A computer program is a set of instructions written in a binary code and loaded into the memory of a computer. Under the direction of the computer’s clock, it steps through the instructions and executes them one at a time. This is true for large complex computers and small microcontrollers alike.
Most computers have a primary computer program called the “operating system” that provides an environment and set of services to assist user-level programs when they run. For example, most PCs use Microsoft Windows, Apple computers use MAC OS, and many smart phones use Android. These operating systems provide a traffic cop that allows multiple programs to run at the same time without crashing one another, a set of device drivers and libraries that make user programs more portable from one set of computer hardware to another, a file system that allows programs to make use of RAM and hard drive memory, and security controls that prevent users and programs from doing things they shouldn’t.
Operating systems are often very large and complex. (For example, Windows 10 fills 10 GB of disc space and needs at least 1 GB of RAM to run.) So beginning with initial power-on of the computer, how does the operating system get loaded and started? Just about every computer has a very small and simple piece of software called a boot loader that accomplishes this. “Boot” comes from the old phrase “to pull oneself up by one’s bootstraps.” The common computer phrase “to reboot” means to clear out everything but the boot loader and have it reload the operating system. The boot loader is very seldom changed and is often provided by a special ROM (read-only memory) chip in the computer’s hardware. When the computer’s CPU is powered on or reset, it goes to the ROM and executes the boot loader.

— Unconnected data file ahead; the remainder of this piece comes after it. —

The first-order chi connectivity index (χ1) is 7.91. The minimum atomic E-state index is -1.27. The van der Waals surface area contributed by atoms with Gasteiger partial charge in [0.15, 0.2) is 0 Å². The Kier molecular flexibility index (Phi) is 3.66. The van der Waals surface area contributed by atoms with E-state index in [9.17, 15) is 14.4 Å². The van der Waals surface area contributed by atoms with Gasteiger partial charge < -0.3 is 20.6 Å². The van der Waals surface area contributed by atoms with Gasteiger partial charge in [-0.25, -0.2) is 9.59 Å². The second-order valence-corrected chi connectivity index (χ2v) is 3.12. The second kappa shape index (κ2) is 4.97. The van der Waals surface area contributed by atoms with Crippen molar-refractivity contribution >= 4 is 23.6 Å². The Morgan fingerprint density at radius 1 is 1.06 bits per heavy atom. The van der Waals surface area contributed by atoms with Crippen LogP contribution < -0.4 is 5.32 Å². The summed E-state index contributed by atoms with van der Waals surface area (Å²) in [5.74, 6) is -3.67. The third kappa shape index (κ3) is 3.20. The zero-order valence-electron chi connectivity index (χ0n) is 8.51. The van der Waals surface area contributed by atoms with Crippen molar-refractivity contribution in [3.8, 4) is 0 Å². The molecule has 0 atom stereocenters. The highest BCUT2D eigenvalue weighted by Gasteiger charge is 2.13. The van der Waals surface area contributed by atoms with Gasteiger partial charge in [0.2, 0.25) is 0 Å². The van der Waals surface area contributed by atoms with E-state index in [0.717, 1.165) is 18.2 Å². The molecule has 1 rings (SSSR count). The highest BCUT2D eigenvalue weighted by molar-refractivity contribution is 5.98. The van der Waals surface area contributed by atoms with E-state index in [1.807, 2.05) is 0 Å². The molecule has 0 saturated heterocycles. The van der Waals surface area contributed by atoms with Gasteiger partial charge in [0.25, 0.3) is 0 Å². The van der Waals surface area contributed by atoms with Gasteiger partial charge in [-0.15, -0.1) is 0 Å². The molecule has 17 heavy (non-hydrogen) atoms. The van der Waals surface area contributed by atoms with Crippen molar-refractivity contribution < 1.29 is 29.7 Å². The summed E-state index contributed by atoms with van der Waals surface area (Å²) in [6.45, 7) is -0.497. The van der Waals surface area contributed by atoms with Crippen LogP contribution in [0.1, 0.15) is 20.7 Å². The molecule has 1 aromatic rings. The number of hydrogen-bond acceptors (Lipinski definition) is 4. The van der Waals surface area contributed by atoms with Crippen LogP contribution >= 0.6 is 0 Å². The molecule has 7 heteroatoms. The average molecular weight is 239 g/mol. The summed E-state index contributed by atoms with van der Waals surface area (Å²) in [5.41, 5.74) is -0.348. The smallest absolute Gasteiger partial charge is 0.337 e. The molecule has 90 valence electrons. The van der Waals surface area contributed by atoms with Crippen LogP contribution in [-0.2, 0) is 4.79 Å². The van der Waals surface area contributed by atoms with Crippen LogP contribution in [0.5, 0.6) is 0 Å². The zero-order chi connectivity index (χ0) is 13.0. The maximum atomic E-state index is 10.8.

Because the Arduino microcontroller is so small, there is no room for a large and complex operating system. So what it does have is a special boot loader, less than 2000 bytes in size, that resides in a special location within the 32 Kb of program memory on the chip. This boot loader allows just one user program to run, and provides the ability to load that program from the USB interface. (Actually, it loads via a serial interface that is connected to USB through a special interface chip on the Arduino board.)
When the Arduino is powered on or reset, the boot loader checks to see if a new user program is available at the USB interface. If so, it loads and executes it. If there is no new program available, it transfers control to the user program already loaded. Most Arduino boards have the boot loader pre-installed and also a simple user program called “blink” that causes the LED on pin 13 to blink on and off with a 2 second cycle.
User programs for the Arduino are created in a separate program development environment that provides the ability to edit the program text, compile the program together with any needed library routines into ATmega machine language, and download the compiled program to the Arduino board via USB. The two most popular program development environments for Arduino are the Arduino IDE and Codebender. The Arduino IDE runs on a PC, MAC, or Linux personal computer. Codebender runs on an internet server and is accessed through a browser interface. For more information about Arduino program development, see the separate blog post here or consult the huge number of internet resources on the subject.